1. Shred all of the raw salad ingredients and lightly dress with olive oil and sea salt.


  1. In a mixing bowl, add the glass of water and a few pinches of yeast and stir until dissolved.
  2. Add olive oil to water/yeast mixture.
  3. Begin slowly incorporating the flour until a thick dough is formed.


  1. Preheat the oven to 350* F / *C
  2. Roll out small circles of dough into flat disks
  3. Put a tablespoon of salad filling into each disk, then seel like a pierogi, empanada, or jiaozi Chinese dumpling.
  4. Lay on a baking sheet and bake for around 15-20min or until browned.
  5. Let cool for at least 5min before eating.

About this Catalan recipe: Mallorca is one of the regions where the Catalan language is spoken, and this video is actually by the most beloved Mallorcan YouTuber: Miquel Montoro.

Miquel (who’s currently in high school) shows viewers real life on his farm, from livestock to life hacks and yes–plenty of classic Catalan cuisine from his region.

Using Catalan Recipes In Your Language Learning?

Catalan Main Courses Recipes

6. Calçots amb salsa romesco

(Roasted Green Onions with Romesco Sauce)


  • Calçots (mild green onions)
  • 1 piece fresh bread
  • 1/2 cup of hazelnuts
  • Head of garlic
  • Small chili pepper
  • 2 nyora peppers (substitute: dried chilis)


  1. (Night before: soak nyora chilis in water)
  2. Flash fry the piece of bread in olive oil
  3. Peel the head of garlic
  4. Remove any stems or hard parts from the tomatoes (but don’t slice or dice them)
  5. Remove the nyora peppers from the water and set the water aside
  6. In an oven-safe dish, place the bread, hazelnuts, garlic, chili pepper, tomatoes, nyora peppers, a cup of olive oil, half a cup of red wine, 1tsp of sea salt, and fresh ground pepper to taste. 
  7. Bake all of the ingredients together for 45min at 180*C / 350* F.
  8. Once cooked, peel the skins from the tomatoes and peppers by hand.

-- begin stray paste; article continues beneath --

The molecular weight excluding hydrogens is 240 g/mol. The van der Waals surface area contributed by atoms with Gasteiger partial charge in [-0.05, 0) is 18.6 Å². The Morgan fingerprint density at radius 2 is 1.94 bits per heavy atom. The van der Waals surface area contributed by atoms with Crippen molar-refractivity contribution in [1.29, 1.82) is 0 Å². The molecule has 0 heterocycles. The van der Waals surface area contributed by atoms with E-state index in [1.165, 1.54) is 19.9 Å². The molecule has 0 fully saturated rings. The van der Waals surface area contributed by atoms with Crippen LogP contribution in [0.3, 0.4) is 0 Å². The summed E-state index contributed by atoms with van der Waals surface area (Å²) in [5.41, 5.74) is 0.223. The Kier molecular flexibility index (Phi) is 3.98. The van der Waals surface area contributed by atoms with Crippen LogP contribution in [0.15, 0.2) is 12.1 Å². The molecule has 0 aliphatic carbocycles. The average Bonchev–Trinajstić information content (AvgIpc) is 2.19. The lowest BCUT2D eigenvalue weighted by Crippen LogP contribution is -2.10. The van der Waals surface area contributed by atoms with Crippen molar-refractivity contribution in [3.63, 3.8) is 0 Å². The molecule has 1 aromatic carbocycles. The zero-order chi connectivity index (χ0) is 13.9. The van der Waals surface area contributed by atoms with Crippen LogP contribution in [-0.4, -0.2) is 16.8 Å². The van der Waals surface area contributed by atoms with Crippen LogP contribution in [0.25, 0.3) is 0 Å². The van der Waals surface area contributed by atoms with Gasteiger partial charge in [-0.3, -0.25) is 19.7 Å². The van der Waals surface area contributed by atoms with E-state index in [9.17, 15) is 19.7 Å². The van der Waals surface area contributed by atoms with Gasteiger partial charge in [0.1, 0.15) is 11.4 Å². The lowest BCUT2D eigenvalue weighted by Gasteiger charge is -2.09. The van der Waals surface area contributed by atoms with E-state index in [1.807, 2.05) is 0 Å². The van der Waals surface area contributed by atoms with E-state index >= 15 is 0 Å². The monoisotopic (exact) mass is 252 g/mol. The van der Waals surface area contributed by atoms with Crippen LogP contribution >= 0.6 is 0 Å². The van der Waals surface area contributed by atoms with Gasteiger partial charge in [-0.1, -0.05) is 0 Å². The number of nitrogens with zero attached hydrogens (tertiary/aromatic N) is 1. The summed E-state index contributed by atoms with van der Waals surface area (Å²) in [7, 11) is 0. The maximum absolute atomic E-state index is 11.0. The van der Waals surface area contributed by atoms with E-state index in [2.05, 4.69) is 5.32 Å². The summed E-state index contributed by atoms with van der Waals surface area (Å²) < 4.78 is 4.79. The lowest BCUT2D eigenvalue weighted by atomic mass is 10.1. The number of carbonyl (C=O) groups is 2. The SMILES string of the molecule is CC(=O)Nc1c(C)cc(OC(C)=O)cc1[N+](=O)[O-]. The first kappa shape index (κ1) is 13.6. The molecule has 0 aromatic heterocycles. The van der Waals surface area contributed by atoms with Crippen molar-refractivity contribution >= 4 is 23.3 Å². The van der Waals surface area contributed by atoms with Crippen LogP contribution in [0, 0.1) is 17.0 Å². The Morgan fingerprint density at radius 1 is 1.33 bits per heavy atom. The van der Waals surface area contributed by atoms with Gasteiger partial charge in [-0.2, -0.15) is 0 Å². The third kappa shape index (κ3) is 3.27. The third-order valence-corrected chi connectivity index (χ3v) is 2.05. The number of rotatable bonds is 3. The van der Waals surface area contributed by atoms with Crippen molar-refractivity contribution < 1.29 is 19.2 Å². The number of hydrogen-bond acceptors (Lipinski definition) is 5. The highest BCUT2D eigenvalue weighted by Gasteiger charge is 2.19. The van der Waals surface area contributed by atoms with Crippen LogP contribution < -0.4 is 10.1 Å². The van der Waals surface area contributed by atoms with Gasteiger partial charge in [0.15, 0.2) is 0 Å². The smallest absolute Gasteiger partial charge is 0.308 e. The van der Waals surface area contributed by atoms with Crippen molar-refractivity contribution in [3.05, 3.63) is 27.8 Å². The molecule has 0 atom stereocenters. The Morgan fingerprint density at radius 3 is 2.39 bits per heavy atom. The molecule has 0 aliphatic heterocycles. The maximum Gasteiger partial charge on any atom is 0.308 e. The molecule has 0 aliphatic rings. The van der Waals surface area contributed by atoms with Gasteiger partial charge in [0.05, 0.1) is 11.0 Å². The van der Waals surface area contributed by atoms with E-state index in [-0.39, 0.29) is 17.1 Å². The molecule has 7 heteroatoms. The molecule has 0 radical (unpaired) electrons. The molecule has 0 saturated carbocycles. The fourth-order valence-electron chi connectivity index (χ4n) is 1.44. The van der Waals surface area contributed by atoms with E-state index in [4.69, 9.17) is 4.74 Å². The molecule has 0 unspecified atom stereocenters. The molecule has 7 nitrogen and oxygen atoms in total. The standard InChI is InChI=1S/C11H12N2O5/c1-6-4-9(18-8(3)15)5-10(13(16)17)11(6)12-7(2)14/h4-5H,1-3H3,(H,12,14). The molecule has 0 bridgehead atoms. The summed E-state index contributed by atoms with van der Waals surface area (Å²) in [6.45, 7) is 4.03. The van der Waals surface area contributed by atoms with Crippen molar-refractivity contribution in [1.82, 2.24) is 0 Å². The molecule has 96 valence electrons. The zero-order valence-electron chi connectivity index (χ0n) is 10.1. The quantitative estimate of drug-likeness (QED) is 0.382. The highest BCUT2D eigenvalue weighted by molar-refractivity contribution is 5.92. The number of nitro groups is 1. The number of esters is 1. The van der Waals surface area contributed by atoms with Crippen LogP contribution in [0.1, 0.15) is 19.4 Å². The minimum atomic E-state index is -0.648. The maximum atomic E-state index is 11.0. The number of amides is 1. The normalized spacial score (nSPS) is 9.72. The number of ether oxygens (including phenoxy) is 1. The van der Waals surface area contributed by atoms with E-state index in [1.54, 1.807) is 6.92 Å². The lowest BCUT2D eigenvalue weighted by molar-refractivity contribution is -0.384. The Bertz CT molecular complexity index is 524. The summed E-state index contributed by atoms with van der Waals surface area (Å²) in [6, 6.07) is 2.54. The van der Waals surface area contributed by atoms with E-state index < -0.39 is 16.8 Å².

9. Add all of the baked ingredients and the leftover nyora pepper water into a food processor or blender and puree. Your sauce is done!
  10. For your calçots, grill them over an open fire until tender. Eat with your hands and dunk them in the sauce!

Click here for the original salsa romesco recipe

About this Catalan recipe: Roasted vegetables are a Catalan staple (as you’ll see continuing on this list) and calçots are probably the most iconic of all vegetable dishes.

7. Escalivada

(Roasted Vegetables)


  • Bell peppers
  • White onions
  • Eggplant
  • Tomatoes
  • Cold-pressed olive oil
  • Sea salt
  • Fresh ground pepper
  • Fresh basil (optional)

Instructions: Super simple: place all of the ingredients in an oven-safe dish, cover with olive oil, and bake for 180*C / 350* F for 45min. Let them cool for at least 10min, and then peel off any skin or stems by hand. Slice into long strips and add salt, fresh pepper, olive oil, and optional basil..

Generally, these vegetables are served with a meat or fish side–but you can be creative!

About this Catalan recipe: Catalan friends have told me this is normally something their grandparents would eat and is less popular with younger generations: but still iconic. 

8. Cigrons a la Catalana

(Catalan-Styled Chickpeas)


  • 400g cooked chickpeas
  • 2 eggs
  • 4 anchovies*
  • 2 tomatoes
  • 1 white sausage**
  • 2 slices of bread
  • 1 sprig of parsley

For the dressing:

  • Two spicey pepeprs
  • Extra virgin olive oil
  • Salt


  1. To prepare the dressing, first bake the peppers (see above roasted veggies recipe) and once they’ve cooled slice them thinly.
  2. Add the peppers to a bowl or food processor, and add enough olive oil to lightly cover them.
  3. Add a pinch of salt and blend until smooth.
  4. To start the chickpea roast, first start by cubing the bread. Add it to a pan and, on low, fry it in olive oil.
  5. Once the bread is fried, put it to the side.
  6. *If you are using white sausages and anchovies, mince both finely and add them to a large bowl. If you don’t eat meat or fish, just add a pinch of salt later in this recipe.
  7. Hard boil both eggs. Once they’ve been cooked and cool, slice them thinly into strips. Put them to the side.